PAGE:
Comedy as Commentary

Spent an evening at the Sheik Zayed Theatre for the “Comedy as Commentary” part of the LSE’s Litfest with Gareth Edwards, John Finnemore, John Morton and Joanna Scanlan.  We were shown a clip of John Morton’s Twenty Twelve (I’d forgotten how funny it was), as a demonstration of John Morton’s take on comedy, which in this instance was the difference between expectation and reality.  Watching the Olympics organising team with days to go before the opening ceremony, escape from the reality of not knowing or caring what the f*** was going on, by ordering double shot skinny lattes,  tweaked a few memories of meetings gone by with me and many others in the audience.  John Morton gave a real example of what can happen as a result of not knowing what you’re supposed to be doing,  in an anecdote of how the director Stephen Daldry, had to supply the Queen who had caught his attention by waving, with a microphone – just minutes to go before the opening Olympics Ceremony.  No one in the organising Olympics committee had thought about a microphone for the Queen.  He also talked about the Thick of It and how people carrying on in disastrous circumstances can be funny – as with the comedy of the hilarious Laurel and Hardy and Groucho brothers.  John Finnemore and Joanna Scanlon agreed with this.  They were also clear on the “rules”.  They never make the “victim” the object of humour.  Joanna Scanlon said that in Getting On the patients are never the butt of the jokes.  They did submit that a couple of comedy writers do like to victimise people for fun, but they found the results mostly cringe worthy.  It was accepted though that making fun of the more vulnerable is how children can and often do, bully other children in the playground.  Gareth Edwards and Joanna Scanlon said that a lot of their comedy comes from anger and hatred – as with the classic Faulty Towers.  Extremes of emotion feed into the inspiration to create farce.  It was an informative and relaxed evening and the panel were very entertaining.  Afterwards there was a bar and some free food.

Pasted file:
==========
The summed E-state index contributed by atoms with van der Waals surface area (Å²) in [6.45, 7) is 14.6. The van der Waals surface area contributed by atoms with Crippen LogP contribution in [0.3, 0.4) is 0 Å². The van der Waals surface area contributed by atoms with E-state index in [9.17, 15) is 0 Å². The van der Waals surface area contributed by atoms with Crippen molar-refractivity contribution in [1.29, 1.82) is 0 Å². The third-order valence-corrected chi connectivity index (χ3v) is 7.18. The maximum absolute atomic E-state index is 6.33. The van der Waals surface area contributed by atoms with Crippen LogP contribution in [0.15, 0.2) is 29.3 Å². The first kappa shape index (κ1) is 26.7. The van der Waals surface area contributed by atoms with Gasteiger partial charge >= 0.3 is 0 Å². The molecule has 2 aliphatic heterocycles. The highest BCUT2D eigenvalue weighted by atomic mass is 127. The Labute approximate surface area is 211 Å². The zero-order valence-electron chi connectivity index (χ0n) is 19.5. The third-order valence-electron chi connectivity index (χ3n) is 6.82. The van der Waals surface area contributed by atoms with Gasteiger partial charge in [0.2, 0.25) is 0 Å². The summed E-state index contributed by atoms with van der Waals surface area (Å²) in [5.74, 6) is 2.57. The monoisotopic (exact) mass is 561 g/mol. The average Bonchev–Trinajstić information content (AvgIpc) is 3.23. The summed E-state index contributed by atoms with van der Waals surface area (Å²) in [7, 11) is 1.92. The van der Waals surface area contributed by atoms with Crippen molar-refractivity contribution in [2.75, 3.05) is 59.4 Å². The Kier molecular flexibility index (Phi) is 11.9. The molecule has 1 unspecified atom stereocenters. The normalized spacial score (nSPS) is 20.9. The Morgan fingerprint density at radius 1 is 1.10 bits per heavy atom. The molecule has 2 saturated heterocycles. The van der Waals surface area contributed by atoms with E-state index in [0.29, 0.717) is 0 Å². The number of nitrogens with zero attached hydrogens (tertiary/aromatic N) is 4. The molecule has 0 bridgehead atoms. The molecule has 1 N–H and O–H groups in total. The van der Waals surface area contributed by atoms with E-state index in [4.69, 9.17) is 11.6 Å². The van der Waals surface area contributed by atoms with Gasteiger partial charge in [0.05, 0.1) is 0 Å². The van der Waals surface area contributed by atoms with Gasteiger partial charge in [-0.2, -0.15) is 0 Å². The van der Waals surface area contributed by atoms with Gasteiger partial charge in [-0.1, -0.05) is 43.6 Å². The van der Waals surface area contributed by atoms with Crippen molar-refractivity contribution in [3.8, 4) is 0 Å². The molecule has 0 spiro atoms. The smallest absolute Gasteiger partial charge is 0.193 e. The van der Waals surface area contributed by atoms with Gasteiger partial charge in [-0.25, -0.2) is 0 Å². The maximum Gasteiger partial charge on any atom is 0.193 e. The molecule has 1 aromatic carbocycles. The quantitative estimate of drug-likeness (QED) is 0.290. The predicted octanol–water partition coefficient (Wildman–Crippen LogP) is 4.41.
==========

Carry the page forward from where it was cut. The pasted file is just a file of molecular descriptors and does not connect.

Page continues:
The evening had a surreal edge right from the start.  As we approached the theatre we saw a crowd of about 130 people milling about outside in Lincoln’s Inn Fields.  I thought it was a queue waiting to go inside the theatre, but there were 2 queues – for free hot drinks and sandwiches, being given to the homeless.

John Morton

 

 

 

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